CUT copes with illness of leader, sect changes

Elizabeth Clare Prophet, at the age of 65, is suffering the sixth year of the ravages of Alzheimer’s Disease.

“She’s continuing a slow decline,” Erin Prophet, her oldest daughter and co-guardian, said in a recent interview.

It’s a sad, slow winding down of a woman whose life was always controversial, but never dull, who is still revered by thousands of people around the world as a spiritual leader with a direct link to God.

She founded the Church Universal and Triumphant, an international New Age sect with its headquarters in Corwin Springs. She’s written dozens of books, had at least four books written about her and her church, could preach for hours and never break a sweat.

In her prime, she was both venerated by her supporters — they called her Mother, Guru Ma, Mother of the Flame and the Vicar of Christ — and reviled by her critics who called her a power-hungry charlatan. But she was rarely ignored.

“She did make her mark on the world,” said her daughter, Tatiana Prophet. “She influenced the New Age movement in ways that might never be fully appreciated.”

Elizabeth Prophet announced her diagnosis in 1999, at the age of 59, but people had such strong feelings about her that some refused to believe it.

“This is selective Alzheimer’s, to be used only with lawsuits, financial problems and … government agencies,” an ex-CUT member who gave her name only as “Cathleen,” asserted on a Web site critical of the church.

Even some of her most loyal supporters couldn’t take the news.

As late as 2000 “there were still some people on the church board (of directors) who questioned whether she had Alzheimer’s,” Erin Prophet said. “There are still people in the church who think she might get better.”

“With Alzheimer’s Disease, you don’t get better,” noted Murray Steinman, Prophet’s other co-guardian.

This skepticism persists despite the fact that, by 2003, Prophet couldn’t say the names of her own children.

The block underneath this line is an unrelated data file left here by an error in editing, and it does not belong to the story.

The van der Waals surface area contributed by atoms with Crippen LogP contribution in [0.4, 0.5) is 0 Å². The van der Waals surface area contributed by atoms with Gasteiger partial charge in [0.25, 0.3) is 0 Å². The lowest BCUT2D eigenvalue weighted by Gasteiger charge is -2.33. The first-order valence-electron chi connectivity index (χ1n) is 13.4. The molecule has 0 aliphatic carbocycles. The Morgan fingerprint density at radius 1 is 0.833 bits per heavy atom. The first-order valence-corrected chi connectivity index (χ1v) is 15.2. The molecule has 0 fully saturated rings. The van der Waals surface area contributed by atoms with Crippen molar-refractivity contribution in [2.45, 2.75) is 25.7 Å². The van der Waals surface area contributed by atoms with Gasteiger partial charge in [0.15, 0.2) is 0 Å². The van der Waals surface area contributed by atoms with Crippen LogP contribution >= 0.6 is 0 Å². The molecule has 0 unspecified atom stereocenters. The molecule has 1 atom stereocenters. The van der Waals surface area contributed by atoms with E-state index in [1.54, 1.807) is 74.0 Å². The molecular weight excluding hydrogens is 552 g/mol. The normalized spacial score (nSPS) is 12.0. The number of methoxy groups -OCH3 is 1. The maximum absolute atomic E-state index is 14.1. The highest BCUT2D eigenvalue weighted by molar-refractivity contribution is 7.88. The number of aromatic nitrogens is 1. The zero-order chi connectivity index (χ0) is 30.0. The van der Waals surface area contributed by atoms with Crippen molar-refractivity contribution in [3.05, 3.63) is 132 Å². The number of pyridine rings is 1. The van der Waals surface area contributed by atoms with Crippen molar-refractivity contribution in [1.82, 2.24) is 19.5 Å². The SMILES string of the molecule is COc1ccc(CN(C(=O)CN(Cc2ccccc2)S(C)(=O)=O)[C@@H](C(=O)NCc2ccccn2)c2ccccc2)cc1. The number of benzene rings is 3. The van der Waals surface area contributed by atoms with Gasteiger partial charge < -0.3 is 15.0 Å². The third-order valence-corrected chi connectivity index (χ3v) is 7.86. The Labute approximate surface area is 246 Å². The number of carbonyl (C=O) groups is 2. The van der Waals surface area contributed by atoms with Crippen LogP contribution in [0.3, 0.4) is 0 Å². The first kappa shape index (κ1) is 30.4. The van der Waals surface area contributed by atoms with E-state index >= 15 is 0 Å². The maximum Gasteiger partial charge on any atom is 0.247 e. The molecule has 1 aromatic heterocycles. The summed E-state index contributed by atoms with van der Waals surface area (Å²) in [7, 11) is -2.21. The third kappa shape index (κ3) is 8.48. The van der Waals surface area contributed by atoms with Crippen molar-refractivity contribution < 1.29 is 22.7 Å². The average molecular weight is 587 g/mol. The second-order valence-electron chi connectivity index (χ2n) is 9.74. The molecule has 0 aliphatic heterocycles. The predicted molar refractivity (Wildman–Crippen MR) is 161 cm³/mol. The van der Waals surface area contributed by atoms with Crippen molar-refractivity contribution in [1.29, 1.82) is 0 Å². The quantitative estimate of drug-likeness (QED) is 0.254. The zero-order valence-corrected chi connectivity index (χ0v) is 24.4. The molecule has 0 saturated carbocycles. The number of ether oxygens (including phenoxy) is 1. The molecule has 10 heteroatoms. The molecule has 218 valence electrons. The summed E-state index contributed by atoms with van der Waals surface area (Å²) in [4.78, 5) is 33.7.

Elizabeth Prophet now needs 24-hour care. She lives in Bozeman, in an apartment attached to the home of Steinman, a former vice president of the church and close friend.

During a visit with family members last summer, she was able to walk with assistance, but her only words that day were “bye-bye,” according to a Web site maintained by Erin Prophet (www.ecprophet.info).

“Unfortunately, her mind, which controls the speech patterns, facial expressions, etc., is continuing to lose capacity,” the Web site explains.

Although incapacitated now, she is still the one and only “messenger” of the Church Universal and Triumphant, a sect she organized in 1974, shortly after the death of Mark Prophet, father of four of her five children and the founder of The Summit Lighthouse, a sister organization of CUT.

A messenger, according to CUT doctrine, is the one person on Earth who can take “dictations” from Ascended Masters, heavenly beings ranging from Buddha to Jesus to the “head of the Cosmic Secret Service.” The messenger, the doctrine holds, has a direct link to God.

Church officials say Prophet retains her title, despite her incapacity. But other people also claim the mantle.

“There are at least eight people currently claiming the mantle of Messenger,” the church’s board of directors and other officials announced in a March 3 letter to followers.

Some of those followers believe the new messenger is David Lewis, a Feng Shui consultant in Livingston. Lewis, a former official with the church, has been taking dictations from Ascended Masters at the Wellspring Institute in Emigrant. His Web site — heartscenter.org — calls him a “messenger in training.”